Their neighbours too and many others across the country also felt the wrath of climate change.

Some lost income and draught power after their cattle were reduced in numbers by tenacious climate change-induced droughts. That meant they could not effectively engage in agricultural activities to feed their families or raise money for other pressing needs such as health and schooling.

But the farmers have remained resilient in the face of such adversity as they are gradually picking up the pieces and engaging in activities such as conservation agriculture.

The Deputy Minister of Agriculture and Food Security, ‘Mamosa Molapo, believes the future of Lesotho lies in sustainable agriculture in the face of changing climatic conditions.

“We have been resting on our laurels for long but look now, after last year’s devastating drought, people are now taking to their fields. Pieces of land which were fallow are now being utilised,” she said.

Molapo added urban agriculture could play an important role to improve Lesotho’s food security.

“The major problem has been that our people always want government and donor agencies to assist them instead of working for themselves. I’m glad we are gradually getting there,” she observed.

A consultant on sustainable development and community resilience, Anna Brazier, explained Lesotho is prone to decreased rainfall, changes to seasons, erratic rainfall distribution, more extreme weather events, and drought, just like other countries in the region.

Brazier said Lesotho is likely to see an increase in food insecurity in the coming years due to loss of productive land because of climate change.

She also indicated the country could also witness a surge in cases of under-nutrition in children, unless it takes drastic actions to deal with changing climatic conditions.

The consultant further urged governments to improve collection and dissemination of meteorological and water resource data to encourage people to take actions that save the environment.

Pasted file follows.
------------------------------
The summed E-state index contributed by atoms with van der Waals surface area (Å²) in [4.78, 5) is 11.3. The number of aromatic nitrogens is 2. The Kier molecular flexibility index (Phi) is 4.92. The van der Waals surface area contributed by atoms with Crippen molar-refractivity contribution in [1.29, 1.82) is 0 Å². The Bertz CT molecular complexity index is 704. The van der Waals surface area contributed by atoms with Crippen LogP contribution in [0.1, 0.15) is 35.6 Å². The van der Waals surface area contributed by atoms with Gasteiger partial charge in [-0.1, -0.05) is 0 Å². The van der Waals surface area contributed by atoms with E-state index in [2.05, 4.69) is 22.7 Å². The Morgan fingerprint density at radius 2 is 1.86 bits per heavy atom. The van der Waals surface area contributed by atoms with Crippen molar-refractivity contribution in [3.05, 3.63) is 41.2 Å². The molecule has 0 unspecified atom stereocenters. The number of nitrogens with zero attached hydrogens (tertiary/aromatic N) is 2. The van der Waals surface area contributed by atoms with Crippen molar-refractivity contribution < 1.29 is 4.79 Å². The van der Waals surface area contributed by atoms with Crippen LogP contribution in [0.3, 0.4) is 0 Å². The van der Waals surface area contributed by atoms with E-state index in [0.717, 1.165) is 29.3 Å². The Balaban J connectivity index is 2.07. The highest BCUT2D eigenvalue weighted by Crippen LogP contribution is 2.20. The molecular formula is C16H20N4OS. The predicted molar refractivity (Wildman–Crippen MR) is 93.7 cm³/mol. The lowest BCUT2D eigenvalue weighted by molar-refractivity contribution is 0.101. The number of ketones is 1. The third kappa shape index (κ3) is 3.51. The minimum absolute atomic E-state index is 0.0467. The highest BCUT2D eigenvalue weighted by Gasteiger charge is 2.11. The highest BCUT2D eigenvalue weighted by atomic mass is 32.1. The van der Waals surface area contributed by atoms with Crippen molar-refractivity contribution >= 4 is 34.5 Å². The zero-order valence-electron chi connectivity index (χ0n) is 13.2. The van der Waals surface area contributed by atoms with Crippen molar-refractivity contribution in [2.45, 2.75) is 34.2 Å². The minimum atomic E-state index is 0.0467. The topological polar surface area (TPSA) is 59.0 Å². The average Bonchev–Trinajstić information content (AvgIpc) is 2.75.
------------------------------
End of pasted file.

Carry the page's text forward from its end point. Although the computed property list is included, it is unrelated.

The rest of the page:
“There is need to come up with clear, simple messages highlighting economic and social benefits of appreciating our environment and coming up with actions that preserves it,” she added.

She advised Basotho to plant more trees and vegetation, as well as adapt to renewal energy, adding women, children, the elderly, the sick, and the disabled would be mostly affected by climate change.

Celebrating World Food Day on October 16, the United Nations Food and Agriculture Organization (FAO) noted that the frequency of devastating weather patterns is likely to increase with time and this demands changes in the way Lesotho does agriculture.

Significant improvements in food security, as well as resilience to climate change, could be achieved with the introduction of sustainable agricultural practices.

This year’s World Food Day theme focuses on climate change and the need for agriculture to change in response to changing climate. FAO recognises that it will be impossible to achieve food security for all and eradicate hunger, malnutrition and poverty without adapting to changing climate.

“This is clear evidence that climate change is happening, putting at stake global food security as a result of more frequent extreme weather events that impact negatively food production worldwide,” the organisation stresses.

Lesotho is suffering from the effects of two years of drought, most recently as a result of El Niño, which has badly affected agricultural and livestock production.